Both farmers said that, before the IRRI project, they applied local farming practices with local varieties on their farms. They joined training activities on various topics sponsored by the IRRI project and by their respective DADOs in Lamjung and Gorkha. After attending the training, they changed their cultivation practices. Now, they are progressive farmers and have started to lead farmers’ organizations. They have developed a reputation in their community as good farmers. After the adoption of newly verified technologies on their farms, they were able to achieve high profit from the improved cultivation practices.
Have they observed any change in their community with the farmers’ use of the varieties or management practices?
They said that the adoption rate of verified technologies from the IRRI project is increasing day by day. After the adoption of newly verified technologies (drought-tolerant varieties and management practices) in different farming communities, the area adopting drought-tolerant varieties is also increasing day by day. Farmers are now able to achieve almost double grain yield.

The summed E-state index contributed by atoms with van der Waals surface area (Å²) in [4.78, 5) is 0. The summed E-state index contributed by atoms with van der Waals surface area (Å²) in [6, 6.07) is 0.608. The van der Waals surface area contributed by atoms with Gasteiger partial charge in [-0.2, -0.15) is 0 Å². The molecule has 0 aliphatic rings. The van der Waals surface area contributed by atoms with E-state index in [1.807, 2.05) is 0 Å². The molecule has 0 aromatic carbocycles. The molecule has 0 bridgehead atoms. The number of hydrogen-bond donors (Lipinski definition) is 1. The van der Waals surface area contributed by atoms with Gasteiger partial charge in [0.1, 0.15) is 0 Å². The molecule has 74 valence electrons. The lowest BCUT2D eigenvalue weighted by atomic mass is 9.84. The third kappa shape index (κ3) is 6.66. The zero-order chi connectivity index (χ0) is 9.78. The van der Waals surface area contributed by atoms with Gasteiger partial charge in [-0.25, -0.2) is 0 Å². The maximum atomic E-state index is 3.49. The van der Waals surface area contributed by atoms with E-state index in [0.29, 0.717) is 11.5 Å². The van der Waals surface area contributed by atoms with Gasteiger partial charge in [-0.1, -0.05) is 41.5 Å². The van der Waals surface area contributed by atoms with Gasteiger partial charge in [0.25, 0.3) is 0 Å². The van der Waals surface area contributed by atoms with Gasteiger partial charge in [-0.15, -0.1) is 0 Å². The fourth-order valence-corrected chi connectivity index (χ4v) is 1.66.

Would they recommend the technologies to other farmers?
Mr. Mishra reported that a number of farmers have benefited from the new technologies. The coverage area of newly released drought-tolerant varieties in his region has grown to more than 90%. His support for the new technologies is drawn from his involvement in different organizations at both local and district levels. He was involved, for instance, in seed collection (from national programs), seed distribution programs from the Sundar seed cooperative, minikit distribution programs from IRRI projects, and experience-sharing programs with farmers in new areas. Mr. Devkota also mentioned that he recommends new technologies to other farmers on various occasions. He has been more involved in different organizations at the local and district levels. Like Mr. Mishra, he involved himself in the different programs organized through IRRI projects. The coverage area of newly released drought-tolerant varieties in his region has surpassed 75%. The adoption rate of new drought-tolerant varieties is increasing annually.
This story was originally published in CURE Matters Vol. 6, No.1.